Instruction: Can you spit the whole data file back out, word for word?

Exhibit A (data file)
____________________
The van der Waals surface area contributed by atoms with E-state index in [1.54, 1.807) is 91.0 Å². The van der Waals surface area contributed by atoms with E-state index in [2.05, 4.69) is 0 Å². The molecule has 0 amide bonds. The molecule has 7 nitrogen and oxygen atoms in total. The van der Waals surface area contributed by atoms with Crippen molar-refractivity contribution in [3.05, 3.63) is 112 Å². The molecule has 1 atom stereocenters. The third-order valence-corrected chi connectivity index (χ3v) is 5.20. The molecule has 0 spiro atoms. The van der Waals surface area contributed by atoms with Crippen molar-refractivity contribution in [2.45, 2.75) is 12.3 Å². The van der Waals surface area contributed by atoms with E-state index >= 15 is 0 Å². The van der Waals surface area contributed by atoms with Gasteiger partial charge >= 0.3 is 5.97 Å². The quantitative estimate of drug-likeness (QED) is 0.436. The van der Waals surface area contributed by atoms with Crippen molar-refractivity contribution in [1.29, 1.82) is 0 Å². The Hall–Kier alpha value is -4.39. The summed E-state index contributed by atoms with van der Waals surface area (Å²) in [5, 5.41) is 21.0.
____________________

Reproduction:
The van der Waals surface area contributed by atoms with E-state index in [1.54, 1.807) is 91.0 Å². The van der Waals surface area contributed by atoms with E-state index in [2.05, 4.69) is 0 Å². The molecule has 0 amide bonds. The molecule has 7 nitrogen and oxygen atoms in total. The van der Waals surface area contributed by atoms with Crippen molar-refractivity contribution in [3.05, 3.63) is 112 Å². The molecule has 1 atom stereocenters. The third-order valence-corrected chi connectivity index (χ3v) is 5.20. The molecule has 0 spiro atoms. The van der Waals surface area contributed by atoms with Crippen molar-refractivity contribution in [2.45, 2.75) is 12.3 Å². The van der Waals surface area contributed by atoms with E-state index >= 15 is 0 Å². The van der Waals surface area contributed by atoms with Gasteiger partial charge >= 0.3 is 5.97 Å². The quantitative estimate of drug-likeness (QED) is 0.436. The van der Waals surface area contributed by atoms with Crippen molar-refractivity contribution in [1.29, 1.82) is 0 Å². The Hall–Kier alpha value is -4.39. The summed E-state index contributed by atoms with van der Waals surface area (Å²) in [5, 5.41) is 21.0.